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Plato Parenting

Plato employed the maxim “know thyself” (“gnôthi sauton,“ translated as “come to know thyself” or “learn to know thyself”) in his dialogues at The Academy. He taught that knowing one’s self is a necessary first step in the pursuit of happiness. He believed that only when we truly know who and what we are can we pursue our true nature to happiness and fulfillment.

I’ve coined the term “Plato Parenting” based on this maxim. The idea is that parents can help their children discover, explore, and develop their true interests and nature to discover who they are.

But would this be helicopter parenting? Parents considering an active role in helping their children develop their interests may wonder whether this would constitute “pushing” (like a tiger mother) or “hovering” (like a helicopter parent). They may not know where they should fall on the spectrum from being more involved in the management of their children’s lives to less involved. It’s clear from an examination of the research literature that the most effective parents are those who are involved and responsive to their child and are authoritative and have high expectations. Parents who are disengaged and uninvolved are less effective. Parents who have low expectations and are permissive and indulgent are less effective. We’ve all seen this in action at the grocery store when a toddler throws a tantrum over candy, and a parent immediately gives in. And having low expectations tends to create a self-fulfilling prophecy. The most effective parents, when the goal is producing a happy, productive adult, are nurturing and responsive, yet they are also authoritative and have high expectations.

What do I mean by “authoritative” and “high expectations?” Some people confuse the terms authoritative and authoritarian. Authoritarian parents demand a sort of blind obedience from their children. That’s not good. Authoritative parents take a more moderate approach that emphasizes setting high standards and expectations, being nurturing and responsive, and showing respect for their children as independent, rational beings. High standards and expectations include instilling a strong work ethic, encouraging the productive use of time, and encouraging dedication to doing one’s best. Not all children are born with strong motivation, work ethic, and the knowledge of how to use their time productively to accomplish goals. Many if not most need to be taught these habits. Not only are children who are taught these skills more likely to be successful, but they’re also happier. Children, like adults, are happiest when they’re engaged in something they find interesting that provides opportunities for growth. In other words, when they’re pursuing their interests. They’re not happiest when they’re “hanging out” or wiling away the hours playing a video game because they can’t think of anything better to do. A growing body of scientific evidence indicates that pursuing one’s genuine interests toward a goal is highly correlated with happiness, as well as other positive traits such as increased concentration, self-esteem, and performance.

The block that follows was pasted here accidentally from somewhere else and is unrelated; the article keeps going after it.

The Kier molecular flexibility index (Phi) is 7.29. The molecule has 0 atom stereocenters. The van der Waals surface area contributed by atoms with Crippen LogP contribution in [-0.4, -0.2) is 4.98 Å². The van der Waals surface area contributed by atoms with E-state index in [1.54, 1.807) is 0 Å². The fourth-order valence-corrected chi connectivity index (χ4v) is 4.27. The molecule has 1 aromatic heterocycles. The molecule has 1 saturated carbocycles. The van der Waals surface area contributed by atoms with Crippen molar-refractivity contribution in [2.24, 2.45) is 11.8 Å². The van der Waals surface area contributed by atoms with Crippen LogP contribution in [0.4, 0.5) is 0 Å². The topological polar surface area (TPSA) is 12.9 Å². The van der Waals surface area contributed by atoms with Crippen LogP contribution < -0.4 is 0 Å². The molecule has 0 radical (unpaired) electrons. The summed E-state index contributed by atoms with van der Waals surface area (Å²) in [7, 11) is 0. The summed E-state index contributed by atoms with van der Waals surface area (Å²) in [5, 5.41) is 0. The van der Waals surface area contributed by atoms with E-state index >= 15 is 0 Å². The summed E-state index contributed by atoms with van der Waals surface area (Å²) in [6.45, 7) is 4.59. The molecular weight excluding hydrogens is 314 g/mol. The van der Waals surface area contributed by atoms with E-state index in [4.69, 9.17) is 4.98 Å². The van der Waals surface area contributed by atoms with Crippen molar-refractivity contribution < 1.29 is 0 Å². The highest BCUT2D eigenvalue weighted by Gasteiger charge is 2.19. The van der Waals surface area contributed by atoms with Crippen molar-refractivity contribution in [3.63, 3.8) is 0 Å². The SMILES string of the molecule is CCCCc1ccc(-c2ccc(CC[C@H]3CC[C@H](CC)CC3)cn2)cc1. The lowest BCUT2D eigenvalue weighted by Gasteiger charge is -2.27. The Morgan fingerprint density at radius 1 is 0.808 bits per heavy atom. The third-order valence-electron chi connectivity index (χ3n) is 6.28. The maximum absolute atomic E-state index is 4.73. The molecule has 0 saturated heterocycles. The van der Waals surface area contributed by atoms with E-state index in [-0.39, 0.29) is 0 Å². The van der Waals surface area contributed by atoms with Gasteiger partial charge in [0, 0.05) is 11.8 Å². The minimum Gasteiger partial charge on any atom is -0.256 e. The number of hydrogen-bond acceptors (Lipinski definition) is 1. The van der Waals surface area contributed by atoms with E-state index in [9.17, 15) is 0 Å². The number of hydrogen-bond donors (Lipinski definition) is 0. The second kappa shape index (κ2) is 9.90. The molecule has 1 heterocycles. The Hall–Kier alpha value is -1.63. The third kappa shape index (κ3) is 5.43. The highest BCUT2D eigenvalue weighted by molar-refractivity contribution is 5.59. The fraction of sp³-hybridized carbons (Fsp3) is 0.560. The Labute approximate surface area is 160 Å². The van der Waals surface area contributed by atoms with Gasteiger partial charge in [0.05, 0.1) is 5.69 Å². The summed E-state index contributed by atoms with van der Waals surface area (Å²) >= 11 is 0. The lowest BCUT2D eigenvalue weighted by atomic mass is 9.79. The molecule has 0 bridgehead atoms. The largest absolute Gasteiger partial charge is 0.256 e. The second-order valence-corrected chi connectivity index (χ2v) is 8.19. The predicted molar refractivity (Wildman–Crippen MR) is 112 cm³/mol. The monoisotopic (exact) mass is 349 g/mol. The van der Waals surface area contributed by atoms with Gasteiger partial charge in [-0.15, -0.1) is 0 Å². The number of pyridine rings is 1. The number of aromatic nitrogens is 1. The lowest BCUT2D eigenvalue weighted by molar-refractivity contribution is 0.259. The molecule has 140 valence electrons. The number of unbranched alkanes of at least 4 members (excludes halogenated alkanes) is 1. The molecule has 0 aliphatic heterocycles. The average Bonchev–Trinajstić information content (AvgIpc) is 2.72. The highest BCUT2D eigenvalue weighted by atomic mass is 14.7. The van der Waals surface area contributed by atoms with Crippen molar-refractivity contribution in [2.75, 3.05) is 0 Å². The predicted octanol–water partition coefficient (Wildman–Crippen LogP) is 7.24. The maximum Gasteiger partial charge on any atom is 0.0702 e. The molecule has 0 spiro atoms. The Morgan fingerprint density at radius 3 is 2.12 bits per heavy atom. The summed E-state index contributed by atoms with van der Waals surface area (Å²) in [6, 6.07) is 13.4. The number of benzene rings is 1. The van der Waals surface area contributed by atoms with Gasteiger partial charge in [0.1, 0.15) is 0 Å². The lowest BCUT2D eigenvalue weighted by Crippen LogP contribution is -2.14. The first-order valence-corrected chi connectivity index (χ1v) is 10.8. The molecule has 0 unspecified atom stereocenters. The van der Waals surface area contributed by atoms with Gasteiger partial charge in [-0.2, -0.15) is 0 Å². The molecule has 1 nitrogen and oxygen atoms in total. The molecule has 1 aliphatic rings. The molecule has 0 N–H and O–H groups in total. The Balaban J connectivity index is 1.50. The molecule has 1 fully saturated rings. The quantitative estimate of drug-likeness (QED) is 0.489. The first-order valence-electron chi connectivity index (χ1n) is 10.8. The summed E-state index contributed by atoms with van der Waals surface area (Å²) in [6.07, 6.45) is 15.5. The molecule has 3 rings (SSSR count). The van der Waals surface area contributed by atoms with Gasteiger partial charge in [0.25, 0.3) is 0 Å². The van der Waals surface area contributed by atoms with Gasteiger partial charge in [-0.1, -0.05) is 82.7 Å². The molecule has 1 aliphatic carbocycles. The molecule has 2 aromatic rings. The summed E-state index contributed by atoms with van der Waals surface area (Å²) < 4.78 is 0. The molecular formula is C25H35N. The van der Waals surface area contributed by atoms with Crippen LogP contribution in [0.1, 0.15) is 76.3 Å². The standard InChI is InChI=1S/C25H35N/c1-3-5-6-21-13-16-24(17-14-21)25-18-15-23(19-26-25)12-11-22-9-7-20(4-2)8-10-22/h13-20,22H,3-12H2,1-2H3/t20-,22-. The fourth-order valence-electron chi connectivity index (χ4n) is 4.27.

Don’t push your own interests on your child. When embarking on a program of helping your child identify and pursue his or her true interests, be careful not to fall into a trap of trying to influence your child to pursue what you are interested in. Carl Jung said: “Nothing has a stronger influence … on their children than the unlived life of the parent.” Often, when parents try to “craft” the perfect life for their child it bears an uncanny resemblance to the one they wish they’d had. We need to accept our child for who he or she is. If we don’t, and instead try to mold them into what we think they should be, one of two things will happen. Either they will accept our dreams and fail to develop their own, or they will rebel. Neither allows them to develop into their own true self, since one path involves blind acceptance and the other a rejection of the parent’s point of view. A psychiatrist I know in Palo Alto has a practice dominated by high-achieving Stanford grads who did everything they thought their parents wanted them to, realizing their parent’s dreams. But now – in their late 20’s and 30’s –  they’re unhappy and confused about what they want out of life.